In a genre flooded by outlandish, disconnected and often comedic pictures, GRACE acts as a definitive reminder that good old fashion storytelling can still be frightening and unbelievably unsettling. Like other films of milar nature (such as the highly acclaimed 2007 Dimenon Extreme gem INDE), GRACE is a disheartening venture into the life of a mother torn apart both phycally and mentally by an unbridled need to protect her child. It’s the specifics of the harrowing tale that separate the film from any I’ve ever seen however.
After a car collion leaves Michael (Stephen Park), and Grace Matheson - Michael’s wife, Madeline’s (played by genre veteran Jordan Ladd who has appeared in the likes of DEATH PROOF, HOSTEL II, and CABIN FEVER to name a few) unborn child dead in the womb, life becomes a world of darkness and depreson. Extremely distraught and completely irrational, Madeline insts upon carrying Grace full term, dead or alive. Upon giving birth to the lifeless Grace, something remarkably strange occurs: Grace mysteriously… reanimates, coming to life in Madeline’s arms. But this is no miracle. And if it is, it’s the kind no sane individual ever wishes for.
Madeline immediately discovers (in painful fashion) that Grace bears some unusual traits for a newborn. For starters, she’s got a taste for blood. Toss in that deathly odor, an abundance of hovering flies and you can start to form a rational theory as to what the hell is wrong with Grace. Madeline seems to put the pieces together for herself, but desperation and loneliness has left her traveling a fractured train of thought. Rather than doing the right thing (I guess she already blew that when she decided to carry her dead offspring to term) and contacting phycians, Madeline caters to Grace’s unorthodox eating requirements. It’s obviously safe to assume that this is an extremely unsafe practice, and the results of such behavior are life threatening to all parties involved.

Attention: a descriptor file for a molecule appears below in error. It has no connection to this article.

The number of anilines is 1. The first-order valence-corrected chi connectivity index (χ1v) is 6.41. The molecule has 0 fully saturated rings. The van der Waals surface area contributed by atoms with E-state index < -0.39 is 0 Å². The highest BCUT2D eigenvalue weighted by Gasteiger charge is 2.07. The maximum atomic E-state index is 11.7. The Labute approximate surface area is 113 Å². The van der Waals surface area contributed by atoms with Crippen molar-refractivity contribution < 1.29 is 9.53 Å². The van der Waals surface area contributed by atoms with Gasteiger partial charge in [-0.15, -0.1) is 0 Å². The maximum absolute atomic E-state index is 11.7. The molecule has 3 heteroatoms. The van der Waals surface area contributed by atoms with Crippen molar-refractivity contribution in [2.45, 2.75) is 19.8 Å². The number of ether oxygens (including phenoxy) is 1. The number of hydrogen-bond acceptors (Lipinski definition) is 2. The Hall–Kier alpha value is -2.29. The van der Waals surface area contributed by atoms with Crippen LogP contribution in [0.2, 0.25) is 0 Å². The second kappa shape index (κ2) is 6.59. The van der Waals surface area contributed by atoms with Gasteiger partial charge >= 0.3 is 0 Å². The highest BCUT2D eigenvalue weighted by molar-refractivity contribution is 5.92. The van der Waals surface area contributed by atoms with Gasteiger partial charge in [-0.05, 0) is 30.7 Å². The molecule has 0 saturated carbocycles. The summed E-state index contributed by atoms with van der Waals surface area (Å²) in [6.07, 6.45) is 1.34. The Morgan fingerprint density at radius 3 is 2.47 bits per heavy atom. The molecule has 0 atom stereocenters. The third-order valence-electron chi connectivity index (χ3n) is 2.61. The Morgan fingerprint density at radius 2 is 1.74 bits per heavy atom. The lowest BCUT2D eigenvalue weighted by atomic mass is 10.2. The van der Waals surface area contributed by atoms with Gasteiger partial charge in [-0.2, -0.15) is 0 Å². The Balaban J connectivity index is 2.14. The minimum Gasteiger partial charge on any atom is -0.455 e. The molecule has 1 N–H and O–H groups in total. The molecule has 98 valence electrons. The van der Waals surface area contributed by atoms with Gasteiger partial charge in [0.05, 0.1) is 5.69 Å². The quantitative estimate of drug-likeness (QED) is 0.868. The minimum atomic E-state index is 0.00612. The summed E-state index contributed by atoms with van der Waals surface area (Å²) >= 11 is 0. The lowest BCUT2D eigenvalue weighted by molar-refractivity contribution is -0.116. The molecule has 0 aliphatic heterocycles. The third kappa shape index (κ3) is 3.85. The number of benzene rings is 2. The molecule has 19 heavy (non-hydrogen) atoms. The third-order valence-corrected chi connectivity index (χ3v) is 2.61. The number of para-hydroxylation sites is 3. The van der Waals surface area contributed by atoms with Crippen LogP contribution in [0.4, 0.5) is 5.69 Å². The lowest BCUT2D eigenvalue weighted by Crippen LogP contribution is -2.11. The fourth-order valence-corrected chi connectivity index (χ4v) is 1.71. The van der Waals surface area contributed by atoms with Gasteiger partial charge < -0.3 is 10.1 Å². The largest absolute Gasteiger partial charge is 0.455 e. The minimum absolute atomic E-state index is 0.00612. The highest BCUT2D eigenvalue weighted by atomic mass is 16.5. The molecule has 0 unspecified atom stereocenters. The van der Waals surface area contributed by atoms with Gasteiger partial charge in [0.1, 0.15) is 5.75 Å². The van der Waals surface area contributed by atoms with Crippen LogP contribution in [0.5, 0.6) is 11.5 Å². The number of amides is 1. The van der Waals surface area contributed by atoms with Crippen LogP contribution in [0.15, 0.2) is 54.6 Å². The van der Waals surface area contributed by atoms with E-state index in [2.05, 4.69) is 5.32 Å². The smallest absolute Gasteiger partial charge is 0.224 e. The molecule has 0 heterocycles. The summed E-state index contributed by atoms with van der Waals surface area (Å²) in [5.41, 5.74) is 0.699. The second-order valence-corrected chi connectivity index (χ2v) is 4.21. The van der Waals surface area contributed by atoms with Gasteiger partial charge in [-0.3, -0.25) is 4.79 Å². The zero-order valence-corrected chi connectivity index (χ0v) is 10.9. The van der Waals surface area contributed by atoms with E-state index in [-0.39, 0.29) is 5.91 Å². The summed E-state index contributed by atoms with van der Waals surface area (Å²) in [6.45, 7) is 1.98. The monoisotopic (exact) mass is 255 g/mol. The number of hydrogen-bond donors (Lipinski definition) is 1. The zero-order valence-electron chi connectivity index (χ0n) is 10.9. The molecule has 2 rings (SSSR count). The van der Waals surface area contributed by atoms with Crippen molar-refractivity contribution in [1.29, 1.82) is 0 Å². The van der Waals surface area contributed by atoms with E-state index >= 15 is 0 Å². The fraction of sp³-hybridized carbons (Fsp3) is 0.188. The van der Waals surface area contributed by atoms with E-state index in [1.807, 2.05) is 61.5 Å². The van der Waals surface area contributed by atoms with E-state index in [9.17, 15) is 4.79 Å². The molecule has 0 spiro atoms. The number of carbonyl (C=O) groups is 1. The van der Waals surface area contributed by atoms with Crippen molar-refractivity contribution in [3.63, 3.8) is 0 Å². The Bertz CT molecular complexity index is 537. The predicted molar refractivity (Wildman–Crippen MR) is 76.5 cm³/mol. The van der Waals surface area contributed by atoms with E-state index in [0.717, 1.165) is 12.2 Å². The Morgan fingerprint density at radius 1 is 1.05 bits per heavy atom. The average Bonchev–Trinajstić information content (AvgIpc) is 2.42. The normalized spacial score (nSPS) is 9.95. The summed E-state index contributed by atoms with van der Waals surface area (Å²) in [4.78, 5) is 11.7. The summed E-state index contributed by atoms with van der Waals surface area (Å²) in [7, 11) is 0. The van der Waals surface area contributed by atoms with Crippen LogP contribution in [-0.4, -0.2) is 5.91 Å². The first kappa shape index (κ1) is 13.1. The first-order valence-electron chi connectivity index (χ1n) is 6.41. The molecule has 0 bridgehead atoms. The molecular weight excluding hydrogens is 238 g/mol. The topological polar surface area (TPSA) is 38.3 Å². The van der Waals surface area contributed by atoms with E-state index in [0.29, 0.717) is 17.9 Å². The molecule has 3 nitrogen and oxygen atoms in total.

While Madeline’s health spirals out of control, Michael’s mother Vivian (Gabrielle Rose), who’s been an intruve bitch (for lack of a better term) throughout the course of Michael and Madeline’s marriage attempts take custody of the child, whom Madeline has prevented her from seeing (with good reason) nce birth. Of course, Madeline isn’t about to let Vivian, or anyone else take Grace anywhere. Those who attempt to separate the two face a rash, homicidal mother, and a likely trip into premature afterlife. But no worries, those bodies won’t go to waste.
I’ve got to say, GRACE is one of the biggest surprises to be released in 2009. I picked up the film anticipating an eerie drama with a slight BASKET CASE twist. I got so, so much more - which says a lot condering how highly I think of BASKET CASE (don't judge me). GRACE is in truth one of the more haunting character driven films I’ve ever seen. The connection between Madeline and her child is executed with brilliance; Paul Solet (who did an incredible job of writing and directing the picture) crafts a near-flawless script (of course some suspenon of disbelief is required here), and guide’s the incredibly underrated Jordan Ladd through a believable and ckening journey of motherhood. Some of the visuals, though fairly tame by today’s standards are decively chilling, and powerful enough to truly resonate in viewers' minds.
If you’re looking to invest an hour and a half in anything horror, make it GRACE. It’s frightening, it’s saddening, it’s absolutely disgusting, it‘s so many things die hard horror hounds crave daily. If you’re anything like me, it’s also likely to make the thought of a glass of milk downright nauseating.
Damn you Paul Solet - I loved milk!
The DVD is packed with all kinds of cool little featurettes that document everything from the film’s creation to the film’s release. Paul Solet and other crew members shed light on an assortment of cool topics pertinent to the film, and it’s refreshing to get to know those involved and their thoughts a bit better. We’re also treated to a dub of interesting audio commentary from Paul Solet, producer Adam Green and director of photography Zoran Popovic; a trailer, a behind the scenes look at the creation of GRACE’s score, and for those who appreciate technologically interactive media, you can pop the DVD in your DVD-ROM and check out the film script in PDF format. All in all, an excellent package!